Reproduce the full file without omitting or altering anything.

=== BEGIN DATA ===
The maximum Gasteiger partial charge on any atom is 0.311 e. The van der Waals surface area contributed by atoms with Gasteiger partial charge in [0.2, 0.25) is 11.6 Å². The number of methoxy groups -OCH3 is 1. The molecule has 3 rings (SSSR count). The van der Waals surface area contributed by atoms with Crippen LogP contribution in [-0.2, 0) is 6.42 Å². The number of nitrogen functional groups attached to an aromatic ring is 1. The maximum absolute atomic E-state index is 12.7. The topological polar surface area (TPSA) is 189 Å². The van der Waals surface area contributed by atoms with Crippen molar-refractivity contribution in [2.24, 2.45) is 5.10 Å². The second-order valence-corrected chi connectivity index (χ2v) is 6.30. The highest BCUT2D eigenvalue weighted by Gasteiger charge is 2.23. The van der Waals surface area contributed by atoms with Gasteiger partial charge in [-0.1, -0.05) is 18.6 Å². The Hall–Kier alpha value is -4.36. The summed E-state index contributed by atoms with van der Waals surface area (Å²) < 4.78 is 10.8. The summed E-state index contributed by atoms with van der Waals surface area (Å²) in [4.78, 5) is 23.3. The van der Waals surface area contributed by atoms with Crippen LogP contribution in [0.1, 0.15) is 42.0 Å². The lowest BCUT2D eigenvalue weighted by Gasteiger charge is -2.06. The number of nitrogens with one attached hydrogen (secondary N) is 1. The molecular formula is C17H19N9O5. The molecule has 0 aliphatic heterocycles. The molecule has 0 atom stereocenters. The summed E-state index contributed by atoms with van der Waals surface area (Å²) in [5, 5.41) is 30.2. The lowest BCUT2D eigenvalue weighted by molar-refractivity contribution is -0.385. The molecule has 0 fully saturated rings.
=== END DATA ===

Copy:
The maximum Gasteiger partial charge on any atom is 0.311 e. The van der Waals surface area contributed by atoms with Gasteiger partial charge in [0.2, 0.25) is 11.6 Å². The number of methoxy groups -OCH3 is 1. The molecule has 3 rings (SSSR count). The van der Waals surface area contributed by atoms with Crippen LogP contribution in [-0.2, 0) is 6.42 Å². The number of nitrogen functional groups attached to an aromatic ring is 1. The maximum absolute atomic E-state index is 12.7. The topological polar surface area (TPSA) is 189 Å². The van der Waals surface area contributed by atoms with Crippen molar-refractivity contribution in [2.24, 2.45) is 5.10 Å². The second-order valence-corrected chi connectivity index (χ2v) is 6.30. The highest BCUT2D eigenvalue weighted by Gasteiger charge is 2.23. The van der Waals surface area contributed by atoms with Gasteiger partial charge in [-0.1, -0.05) is 18.6 Å². The Hall–Kier alpha value is -4.36. The summed E-state index contributed by atoms with van der Waals surface area (Å²) < 4.78 is 10.8. The summed E-state index contributed by atoms with van der Waals surface area (Å²) in [4.78, 5) is 23.3. The van der Waals surface area contributed by atoms with Crippen LogP contribution in [0.1, 0.15) is 42.0 Å². The lowest BCUT2D eigenvalue weighted by Gasteiger charge is -2.06. The number of nitrogens with one attached hydrogen (secondary N) is 1. The molecular formula is C17H19N9O5. The molecule has 0 aliphatic heterocycles. The molecule has 0 atom stereocenters. The summed E-state index contributed by atoms with van der Waals surface area (Å²) in [5, 5.41) is 30.2. The lowest BCUT2D eigenvalue weighted by molar-refractivity contribution is -0.385. The molecule has 0 fully saturated rings.